Presidential scholars may look back at New York Gov. Eliot Spitzer's desire to give driver's licenses to illegal aliens as one of the defining moments of the 2008 election. For it was the pushing of that issue that not only threw the Clinton campaign off its tightly controlled script, but may have finally awakened the silent majority of American voters to the issue of their time.
Americans, by and large, are a fair and forgiving people. But over the last couple of years, some on the left, and some who favor amnesty and a path to citizenship for illegal aliens, have exhausted that well of fairness and forgiveness with a steady stream of invective and ugly accusations aimed at those with whom they disagree.
If you are a U.S. citizen who believes in sovereign borders, believes in the rule of law, worries about terrorists coming across our southern and northern flanks, does not want his or her city to become a "sanctuary" city and therefore a magnet for illegal aliens, and does not want U.S. employers exploiting illegal aliens while denying jobs to Americans near or below the poverty line, you are often times categorized as a "racist and a xenophobe."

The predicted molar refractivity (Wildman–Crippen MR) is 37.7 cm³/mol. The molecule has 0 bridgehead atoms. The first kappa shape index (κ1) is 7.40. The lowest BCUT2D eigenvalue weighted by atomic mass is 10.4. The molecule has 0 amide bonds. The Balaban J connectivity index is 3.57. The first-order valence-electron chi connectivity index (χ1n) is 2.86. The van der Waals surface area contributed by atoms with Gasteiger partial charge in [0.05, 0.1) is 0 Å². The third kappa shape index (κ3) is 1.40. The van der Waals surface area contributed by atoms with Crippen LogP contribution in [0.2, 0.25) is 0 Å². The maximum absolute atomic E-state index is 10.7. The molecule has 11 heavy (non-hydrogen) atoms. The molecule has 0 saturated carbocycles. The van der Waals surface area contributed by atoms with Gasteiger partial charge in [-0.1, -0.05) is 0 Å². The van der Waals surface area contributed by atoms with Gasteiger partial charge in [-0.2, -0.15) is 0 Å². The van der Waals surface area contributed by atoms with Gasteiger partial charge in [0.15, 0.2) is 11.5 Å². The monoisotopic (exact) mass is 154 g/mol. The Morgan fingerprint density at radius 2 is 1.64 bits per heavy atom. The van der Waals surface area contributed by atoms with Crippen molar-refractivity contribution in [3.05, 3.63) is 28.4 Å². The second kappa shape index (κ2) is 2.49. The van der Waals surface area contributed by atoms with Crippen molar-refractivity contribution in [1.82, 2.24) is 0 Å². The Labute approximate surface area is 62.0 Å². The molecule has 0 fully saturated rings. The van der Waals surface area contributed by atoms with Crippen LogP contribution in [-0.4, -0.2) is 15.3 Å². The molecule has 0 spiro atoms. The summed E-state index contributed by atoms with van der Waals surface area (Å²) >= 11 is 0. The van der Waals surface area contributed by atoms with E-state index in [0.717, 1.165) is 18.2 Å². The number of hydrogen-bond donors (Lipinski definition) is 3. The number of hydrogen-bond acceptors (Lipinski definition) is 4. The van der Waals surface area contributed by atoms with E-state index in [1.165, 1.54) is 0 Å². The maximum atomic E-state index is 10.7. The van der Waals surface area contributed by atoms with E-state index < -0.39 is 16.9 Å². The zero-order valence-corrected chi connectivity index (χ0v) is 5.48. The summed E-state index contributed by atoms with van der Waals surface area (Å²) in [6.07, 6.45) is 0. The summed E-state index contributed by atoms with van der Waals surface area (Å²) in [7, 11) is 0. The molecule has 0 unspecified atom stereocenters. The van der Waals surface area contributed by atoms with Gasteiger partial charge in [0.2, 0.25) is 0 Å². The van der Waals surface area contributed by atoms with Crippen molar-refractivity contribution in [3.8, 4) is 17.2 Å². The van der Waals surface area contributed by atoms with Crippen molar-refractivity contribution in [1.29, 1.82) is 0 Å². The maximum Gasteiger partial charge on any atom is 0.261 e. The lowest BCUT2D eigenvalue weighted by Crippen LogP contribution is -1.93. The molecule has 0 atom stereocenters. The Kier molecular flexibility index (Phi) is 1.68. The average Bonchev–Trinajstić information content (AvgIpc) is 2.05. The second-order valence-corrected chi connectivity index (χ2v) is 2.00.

While the pandering and tortured answers of Spitzer and Clinton clearly raised the profile of illegal immigration, the name-calling has not gone unnoticed by millions of good and decent people who have done nothing more than express the view that the laws of their nation should be observed, respected and enforced.
I have written on this subject in the past, and for my efforts, I've been labeled "anti-Hispanic," "anti-Mexican," and a "bigot." Had those bloggers and emailers known I am married to a Hispanic-American, speak Spanish and have written columns outlining how our nation has been strengthened and improved because of legal Hispanic immigration, I'm quite sure some of them still would have made the same accusations. For those on the fringes of the left and the right, the politics of personal destruction trumps the truth, common sense and decency. Sadly, the subject of illegal immigration has become the place where the haters intersect.
An example of all that is wrong with this critically important issue was played out on the Nov. 8 segment of the Glenn Beck program on CNN. Beck's guests were Webb County, Texas, Sheriff Rick Flores and Democratic U.S. Rep. Henry Cuellar from the 28th Congressional District of Texas.
During the course of the conversation among the three, Beck said to Cuellar, "Please tell me you're not for sending $1.4 billion (of U.S. taxpayer money) down to Mexico and give them surveillance technology so they can listen in. Are you telling me we really trust these people?"
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